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Business As Usual for the Euro

Last week’s rise in the euro was the strongest since May of last year, when markets celebrated the pulling together of the EU rescue package for Greece. Whilst last week it was able to benefit from a better backdrop on both the fiscal and monetary policy fronts, it appears that there has been a swift return to business as usual, with the single currency facing selling pressure during the early European session.

Whilst Germany’s Merkel advocated an increase in the size of the EFSF bail-out fund, she has dampened expectations that anything could happen as soon as this week and, furthermore, is keen to put further conditions on such an increase in terms of policy coordination. Meanwhile, German Finance Minister Schaeuble remains opposed.

After last week’s euro party, there is a sense of sobering up this morning to the realities of Europe’s laboured and drawn-out approach to doing what is needed.

World inflation rushing ahead. After the US release on Friday, which saw headline CPI move from 1.1% to 1.5%, around half of global CPI releases so far this month have come in above expectations, compared to less than 20% surprising to the downside. In essence this tells us that the street has under-estimated the strength of inflationary pressures and particularly so from food rising food and energy prices. Trends so far in January suggest there is more of this to come.

Aussie looking tired and troubled. After threatening to break parity again in early London trading and briefly trading above it yesterday, the Aussie has fallen like a stone this morning and is currently back under 0.99. China’s decision to lift the required reserve ratio for major banks by another 50bp, after raising it on six separate occasions last year, has been the major contributor to the AUD’s latest rapid dive.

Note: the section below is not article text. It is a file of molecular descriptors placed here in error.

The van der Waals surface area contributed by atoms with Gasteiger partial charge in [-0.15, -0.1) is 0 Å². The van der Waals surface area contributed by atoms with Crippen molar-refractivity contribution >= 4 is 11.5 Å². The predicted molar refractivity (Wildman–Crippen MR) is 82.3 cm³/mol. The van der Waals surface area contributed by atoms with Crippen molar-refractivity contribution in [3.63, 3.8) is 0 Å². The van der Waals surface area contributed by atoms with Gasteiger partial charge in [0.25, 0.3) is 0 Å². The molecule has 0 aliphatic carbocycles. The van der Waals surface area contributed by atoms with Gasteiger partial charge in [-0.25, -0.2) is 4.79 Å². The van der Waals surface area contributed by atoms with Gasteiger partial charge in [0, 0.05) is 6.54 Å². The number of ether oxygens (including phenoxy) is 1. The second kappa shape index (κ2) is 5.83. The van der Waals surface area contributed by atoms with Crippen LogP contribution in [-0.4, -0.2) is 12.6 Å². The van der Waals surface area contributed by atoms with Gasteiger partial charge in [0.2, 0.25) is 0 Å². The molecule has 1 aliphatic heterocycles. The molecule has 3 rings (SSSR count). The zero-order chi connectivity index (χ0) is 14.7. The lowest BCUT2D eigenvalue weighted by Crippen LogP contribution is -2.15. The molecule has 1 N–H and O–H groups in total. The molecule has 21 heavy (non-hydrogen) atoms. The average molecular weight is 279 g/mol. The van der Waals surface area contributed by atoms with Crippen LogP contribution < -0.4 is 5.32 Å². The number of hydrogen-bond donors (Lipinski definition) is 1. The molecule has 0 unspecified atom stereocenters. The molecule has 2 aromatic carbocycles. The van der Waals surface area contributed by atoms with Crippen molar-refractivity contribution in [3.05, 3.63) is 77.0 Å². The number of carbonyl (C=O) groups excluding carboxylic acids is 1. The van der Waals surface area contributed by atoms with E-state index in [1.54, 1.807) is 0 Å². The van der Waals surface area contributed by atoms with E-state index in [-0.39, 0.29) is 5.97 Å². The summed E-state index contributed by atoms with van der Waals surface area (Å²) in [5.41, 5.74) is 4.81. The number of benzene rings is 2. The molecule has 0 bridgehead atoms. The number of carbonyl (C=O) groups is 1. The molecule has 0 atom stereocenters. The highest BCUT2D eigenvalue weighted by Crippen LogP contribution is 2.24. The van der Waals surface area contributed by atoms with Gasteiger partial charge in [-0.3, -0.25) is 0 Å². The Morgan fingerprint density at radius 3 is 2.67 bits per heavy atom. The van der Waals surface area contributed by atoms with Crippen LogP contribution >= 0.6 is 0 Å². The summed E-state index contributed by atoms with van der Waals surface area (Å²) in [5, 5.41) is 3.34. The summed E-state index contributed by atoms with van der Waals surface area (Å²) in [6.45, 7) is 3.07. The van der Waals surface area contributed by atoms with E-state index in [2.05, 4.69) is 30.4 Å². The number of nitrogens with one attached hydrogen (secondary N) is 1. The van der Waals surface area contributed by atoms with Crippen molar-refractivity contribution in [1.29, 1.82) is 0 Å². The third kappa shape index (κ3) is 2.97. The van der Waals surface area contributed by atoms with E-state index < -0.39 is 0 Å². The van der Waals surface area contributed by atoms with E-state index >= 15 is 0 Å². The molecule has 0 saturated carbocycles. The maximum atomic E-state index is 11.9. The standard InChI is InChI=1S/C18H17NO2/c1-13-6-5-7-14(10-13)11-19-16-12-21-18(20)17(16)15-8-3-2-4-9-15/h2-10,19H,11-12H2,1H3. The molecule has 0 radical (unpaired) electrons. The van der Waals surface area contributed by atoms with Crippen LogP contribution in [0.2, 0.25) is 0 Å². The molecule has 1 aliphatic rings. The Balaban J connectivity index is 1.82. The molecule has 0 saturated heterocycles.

As we have been remarking recently, the Aussie has struggled to sustain higher levels in recent trading sessions, despite a dollar that has given back much of the gains earned in the first few days of this year. The prices of base metal and agricultural commodities are generally lower today, weighing on the AUD as well. Interestingly, and unusually, the recent upward spurt in commodity prices seems not to have provided the currency with much benefit. When the mood turns sour, even normally favourable developments fail to inspire.

Queensland floods have been devastating for the state which is a major exporter of coal, sugar and wheat. Key infrastructure will have been wrecked by the floods, and will take years to repair/replace. Some commentators are suggesting that growth down-under will be at least 1% lower in 2011 because of the floods.

It is an intriguing time for the Aussie. After two record-breaking years, it is at the bottom of the performance heap in 2011. Chances are it may well stay there for a while.

China’s reserve ratio hike reflects growing domestic concerns. The further hike in China’s reserve ratio requirement has led to a more sober tone emerging in fx markets ahead of the key US data at 13:30 GMT (inflation and retail sales). This is the fourth increase, designed to act as a further constraint on bank lending, that the PBOC has enacted over the past two months.

Even though the renminbi has been fixed at the highest level vs. the USD for the past two weeks, we sense the authorities are placing greater emphasis on measures to dampen domestic activity and lending, such as higher reserve requirements and also interest rates. Indeed, the higher inflation rate is eroding China’s competitiveness, so the authorities are likely to feel even less need to allow the currency to appreciate.

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